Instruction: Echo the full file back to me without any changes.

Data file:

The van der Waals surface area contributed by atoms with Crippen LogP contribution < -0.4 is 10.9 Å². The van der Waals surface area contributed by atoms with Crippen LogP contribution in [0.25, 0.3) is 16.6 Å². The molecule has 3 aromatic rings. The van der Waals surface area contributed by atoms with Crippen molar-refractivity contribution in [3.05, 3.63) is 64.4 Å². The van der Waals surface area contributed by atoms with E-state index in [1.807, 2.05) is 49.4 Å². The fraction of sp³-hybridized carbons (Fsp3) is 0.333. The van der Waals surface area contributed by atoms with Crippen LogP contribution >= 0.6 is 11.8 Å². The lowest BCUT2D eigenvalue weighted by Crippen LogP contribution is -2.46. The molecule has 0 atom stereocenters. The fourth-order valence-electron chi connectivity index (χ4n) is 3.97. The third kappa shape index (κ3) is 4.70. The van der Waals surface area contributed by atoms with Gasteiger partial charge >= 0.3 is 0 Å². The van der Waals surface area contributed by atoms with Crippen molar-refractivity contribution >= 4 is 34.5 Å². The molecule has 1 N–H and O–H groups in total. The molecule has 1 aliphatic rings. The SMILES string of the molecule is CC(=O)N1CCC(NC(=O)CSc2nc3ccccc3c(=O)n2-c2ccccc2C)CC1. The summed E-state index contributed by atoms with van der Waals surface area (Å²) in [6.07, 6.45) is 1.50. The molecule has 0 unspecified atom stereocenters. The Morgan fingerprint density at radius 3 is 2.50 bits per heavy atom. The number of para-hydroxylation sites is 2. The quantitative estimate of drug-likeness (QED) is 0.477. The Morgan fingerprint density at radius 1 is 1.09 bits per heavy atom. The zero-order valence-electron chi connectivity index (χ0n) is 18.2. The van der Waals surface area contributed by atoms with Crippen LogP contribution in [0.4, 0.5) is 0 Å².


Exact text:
The van der Waals surface area contributed by atoms with Crippen LogP contribution < -0.4 is 10.9 Å². The van der Waals surface area contributed by atoms with Crippen LogP contribution in [0.25, 0.3) is 16.6 Å². The molecule has 3 aromatic rings. The van der Waals surface area contributed by atoms with Crippen molar-refractivity contribution in [3.05, 3.63) is 64.4 Å². The van der Waals surface area contributed by atoms with E-state index in [1.807, 2.05) is 49.4 Å². The fraction of sp³-hybridized carbons (Fsp3) is 0.333. The van der Waals surface area contributed by atoms with Crippen LogP contribution >= 0.6 is 11.8 Å². The lowest BCUT2D eigenvalue weighted by Crippen LogP contribution is -2.46. The molecule has 0 atom stereocenters. The fourth-order valence-electron chi connectivity index (χ4n) is 3.97. The third kappa shape index (κ3) is 4.70. The van der Waals surface area contributed by atoms with Gasteiger partial charge >= 0.3 is 0 Å². The van der Waals surface area contributed by atoms with Crippen molar-refractivity contribution >= 4 is 34.5 Å². The molecule has 1 N–H and O–H groups in total. The molecule has 1 aliphatic rings. The SMILES string of the molecule is CC(=O)N1CCC(NC(=O)CSc2nc3ccccc3c(=O)n2-c2ccccc2C)CC1. The summed E-state index contributed by atoms with van der Waals surface area (Å²) in [6.07, 6.45) is 1.50. The molecule has 0 unspecified atom stereocenters. The Morgan fingerprint density at radius 3 is 2.50 bits per heavy atom. The number of para-hydroxylation sites is 2. The quantitative estimate of drug-likeness (QED) is 0.477. The Morgan fingerprint density at radius 1 is 1.09 bits per heavy atom. The zero-order valence-electron chi connectivity index (χ0n) is 18.2. The van der Waals surface area contributed by atoms with Crippen LogP contribution in [0.4, 0.5) is 0 Å².